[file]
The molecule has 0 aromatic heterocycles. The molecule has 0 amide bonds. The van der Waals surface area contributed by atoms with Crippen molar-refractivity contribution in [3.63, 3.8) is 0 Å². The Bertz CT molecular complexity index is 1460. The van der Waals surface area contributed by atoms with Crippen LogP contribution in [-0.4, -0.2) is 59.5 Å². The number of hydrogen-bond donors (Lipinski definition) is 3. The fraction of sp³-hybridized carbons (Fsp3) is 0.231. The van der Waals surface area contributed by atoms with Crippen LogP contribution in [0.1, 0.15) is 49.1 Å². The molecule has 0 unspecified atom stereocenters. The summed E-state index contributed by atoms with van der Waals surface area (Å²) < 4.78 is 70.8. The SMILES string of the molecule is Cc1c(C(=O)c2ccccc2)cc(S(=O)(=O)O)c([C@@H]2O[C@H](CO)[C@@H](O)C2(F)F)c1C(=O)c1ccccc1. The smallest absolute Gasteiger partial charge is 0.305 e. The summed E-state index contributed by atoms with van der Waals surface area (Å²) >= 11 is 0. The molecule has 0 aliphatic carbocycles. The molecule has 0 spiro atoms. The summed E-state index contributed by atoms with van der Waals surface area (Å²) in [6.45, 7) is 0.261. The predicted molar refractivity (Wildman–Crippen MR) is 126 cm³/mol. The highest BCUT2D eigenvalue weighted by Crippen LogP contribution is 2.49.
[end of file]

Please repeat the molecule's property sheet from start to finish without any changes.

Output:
The molecule has 0 aromatic heterocycles. The molecule has 0 amide bonds. The van der Waals surface area contributed by atoms with Crippen molar-refractivity contribution in [3.63, 3.8) is 0 Å². The Bertz CT molecular complexity index is 1460. The van der Waals surface area contributed by atoms with Crippen LogP contribution in [-0.4, -0.2) is 59.5 Å². The number of hydrogen-bond donors (Lipinski definition) is 3. The fraction of sp³-hybridized carbons (Fsp3) is 0.231. The van der Waals surface area contributed by atoms with Crippen LogP contribution in [0.1, 0.15) is 49.1 Å². The molecule has 0 unspecified atom stereocenters. The summed E-state index contributed by atoms with van der Waals surface area (Å²) < 4.78 is 70.8. The SMILES string of the molecule is Cc1c(C(=O)c2ccccc2)cc(S(=O)(=O)O)c([C@@H]2O[C@H](CO)[C@@H](O)C2(F)F)c1C(=O)c1ccccc1. The smallest absolute Gasteiger partial charge is 0.305 e. The summed E-state index contributed by atoms with van der Waals surface area (Å²) >= 11 is 0. The molecule has 0 aliphatic carbocycles. The molecule has 0 spiro atoms. The summed E-state index contributed by atoms with van der Waals surface area (Å²) in [6.45, 7) is 0.261. The predicted molar refractivity (Wildman–Crippen MR) is 126 cm³/mol. The highest BCUT2D eigenvalue weighted by Crippen LogP contribution is 2.49.